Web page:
I am a member of a classical guitar message board, and we do indeed sometimes have a somewhat similar situation there, with people who have never played an instrument before, and now they have endless questions about which brand of guitar they should buy, which brand of strings, which electronic tuners, should they play with nails or not, should they spend ten minutes per day practicing scales or fifteen, and so on and so forth, and some of them just never learn that music is made by a musician, not by fancy equipment, and not by rigid sets of rules. For them, indeed the best advice would be to just go practice a bit.
Perhaps we should have a sort of unwritten rule here that if you want to ask questions about inspiration and what kind of pencils to use and so on, you should include a link to your sketchbook. If you can't draw, then all advice you need is to take a sheet of printer paper from the printer, take a common old HB pencil, raid the kitchen for an apple, egg and coffee mug, and draw what you see.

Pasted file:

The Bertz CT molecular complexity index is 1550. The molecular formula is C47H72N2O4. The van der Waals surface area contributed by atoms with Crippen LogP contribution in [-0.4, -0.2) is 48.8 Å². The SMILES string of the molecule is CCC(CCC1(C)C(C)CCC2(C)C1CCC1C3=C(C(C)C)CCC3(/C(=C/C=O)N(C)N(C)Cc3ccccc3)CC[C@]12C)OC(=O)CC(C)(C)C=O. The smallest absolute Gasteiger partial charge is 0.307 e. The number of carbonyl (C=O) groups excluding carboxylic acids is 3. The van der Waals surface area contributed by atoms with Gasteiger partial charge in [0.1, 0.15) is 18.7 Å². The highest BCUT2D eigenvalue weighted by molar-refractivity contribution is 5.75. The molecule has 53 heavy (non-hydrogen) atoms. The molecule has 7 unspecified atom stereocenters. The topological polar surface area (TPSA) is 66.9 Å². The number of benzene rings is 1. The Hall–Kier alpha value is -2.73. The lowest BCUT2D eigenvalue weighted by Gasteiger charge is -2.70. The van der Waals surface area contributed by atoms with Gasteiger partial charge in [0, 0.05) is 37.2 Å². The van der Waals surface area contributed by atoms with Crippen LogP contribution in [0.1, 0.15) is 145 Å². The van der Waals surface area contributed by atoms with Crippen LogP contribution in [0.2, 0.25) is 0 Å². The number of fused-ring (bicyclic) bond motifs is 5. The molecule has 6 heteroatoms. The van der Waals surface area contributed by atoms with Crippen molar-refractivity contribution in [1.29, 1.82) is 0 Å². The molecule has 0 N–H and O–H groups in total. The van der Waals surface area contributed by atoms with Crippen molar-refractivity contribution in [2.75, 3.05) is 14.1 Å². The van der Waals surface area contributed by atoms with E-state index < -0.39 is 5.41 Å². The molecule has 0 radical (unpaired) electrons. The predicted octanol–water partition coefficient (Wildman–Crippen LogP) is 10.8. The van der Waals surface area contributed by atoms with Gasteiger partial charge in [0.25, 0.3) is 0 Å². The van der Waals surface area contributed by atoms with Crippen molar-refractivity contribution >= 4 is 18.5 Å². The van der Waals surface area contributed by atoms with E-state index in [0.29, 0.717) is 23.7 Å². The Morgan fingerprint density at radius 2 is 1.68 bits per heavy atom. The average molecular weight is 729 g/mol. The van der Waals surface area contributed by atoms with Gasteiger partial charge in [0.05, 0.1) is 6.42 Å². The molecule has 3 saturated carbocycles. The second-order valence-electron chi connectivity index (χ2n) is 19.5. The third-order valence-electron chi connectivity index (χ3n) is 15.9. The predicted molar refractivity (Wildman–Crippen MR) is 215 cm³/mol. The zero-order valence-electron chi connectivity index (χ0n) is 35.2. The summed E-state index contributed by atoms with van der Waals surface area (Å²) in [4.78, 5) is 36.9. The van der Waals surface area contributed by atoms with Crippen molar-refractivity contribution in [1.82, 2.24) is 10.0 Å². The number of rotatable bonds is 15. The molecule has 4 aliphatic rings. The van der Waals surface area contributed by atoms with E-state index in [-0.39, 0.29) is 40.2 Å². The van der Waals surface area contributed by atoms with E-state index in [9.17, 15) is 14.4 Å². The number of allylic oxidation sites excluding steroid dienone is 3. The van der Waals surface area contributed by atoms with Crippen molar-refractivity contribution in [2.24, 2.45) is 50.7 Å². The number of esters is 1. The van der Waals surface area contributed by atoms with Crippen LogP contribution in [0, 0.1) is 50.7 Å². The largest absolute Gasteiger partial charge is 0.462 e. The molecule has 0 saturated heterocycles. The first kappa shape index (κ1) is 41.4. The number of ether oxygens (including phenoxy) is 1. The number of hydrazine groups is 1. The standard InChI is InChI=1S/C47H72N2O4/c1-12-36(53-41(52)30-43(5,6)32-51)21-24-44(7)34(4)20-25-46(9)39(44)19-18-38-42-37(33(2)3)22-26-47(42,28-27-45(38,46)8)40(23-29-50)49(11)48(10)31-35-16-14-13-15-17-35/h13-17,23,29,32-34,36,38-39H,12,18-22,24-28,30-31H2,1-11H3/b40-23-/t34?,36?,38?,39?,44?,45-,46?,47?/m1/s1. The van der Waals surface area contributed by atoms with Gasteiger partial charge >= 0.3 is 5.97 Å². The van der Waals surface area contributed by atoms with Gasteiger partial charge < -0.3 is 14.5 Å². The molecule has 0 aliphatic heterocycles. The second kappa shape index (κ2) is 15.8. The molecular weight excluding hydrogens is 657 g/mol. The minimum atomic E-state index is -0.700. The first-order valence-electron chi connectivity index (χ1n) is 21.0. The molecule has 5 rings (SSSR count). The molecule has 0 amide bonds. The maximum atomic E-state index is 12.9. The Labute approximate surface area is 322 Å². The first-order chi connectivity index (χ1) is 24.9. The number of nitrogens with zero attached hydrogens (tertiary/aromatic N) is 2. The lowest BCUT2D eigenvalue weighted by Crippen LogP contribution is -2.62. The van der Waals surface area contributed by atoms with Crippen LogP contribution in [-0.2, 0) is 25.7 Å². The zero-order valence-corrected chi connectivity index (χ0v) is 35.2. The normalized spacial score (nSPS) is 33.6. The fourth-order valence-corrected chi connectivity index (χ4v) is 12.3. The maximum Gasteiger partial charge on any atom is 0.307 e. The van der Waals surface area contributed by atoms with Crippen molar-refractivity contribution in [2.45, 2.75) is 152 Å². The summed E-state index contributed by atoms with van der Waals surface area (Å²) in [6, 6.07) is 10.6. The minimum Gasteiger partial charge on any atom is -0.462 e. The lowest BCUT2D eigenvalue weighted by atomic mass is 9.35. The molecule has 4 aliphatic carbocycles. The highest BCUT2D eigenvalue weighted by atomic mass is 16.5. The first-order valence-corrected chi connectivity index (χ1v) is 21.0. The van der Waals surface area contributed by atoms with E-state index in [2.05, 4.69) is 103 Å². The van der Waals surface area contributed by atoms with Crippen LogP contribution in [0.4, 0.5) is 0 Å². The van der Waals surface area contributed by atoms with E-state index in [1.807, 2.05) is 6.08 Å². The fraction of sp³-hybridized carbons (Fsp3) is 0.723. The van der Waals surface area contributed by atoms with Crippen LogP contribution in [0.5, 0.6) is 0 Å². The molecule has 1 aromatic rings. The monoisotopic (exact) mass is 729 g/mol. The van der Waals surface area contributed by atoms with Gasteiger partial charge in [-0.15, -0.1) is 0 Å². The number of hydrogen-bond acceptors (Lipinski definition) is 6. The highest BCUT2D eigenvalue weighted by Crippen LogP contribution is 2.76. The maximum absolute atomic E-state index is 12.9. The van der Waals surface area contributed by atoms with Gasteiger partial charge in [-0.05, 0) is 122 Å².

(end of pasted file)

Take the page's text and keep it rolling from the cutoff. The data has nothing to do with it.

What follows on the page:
I am of course biased, because raiding the kitchen for subjects to draw is what I am doing at the moment, to the virtual exclusion of anything else. :-)
Gotta say though that drawing such humble things has already greatly attuned my eye to looking out for light and shade and tone, and also to the sheer beauty and intricacy of absolutely everything around us.
My sketchbook thread:
Thanks for the insight blogmatix. I have often wondered about whether other creative communities have to deal with the same issue...it seems they do, to some extent at least. Again, I'm guessing this is an internet forum phenomenon for the most part. Though I recall one of my plein air instructors confiding in me he hates when people ask what kinds of brushes he uses...so I never asked!
Edit: Blogmatix, could I ask what type of reception these kinds of questions usually receive? If you have a sense of that anyway. Thanks!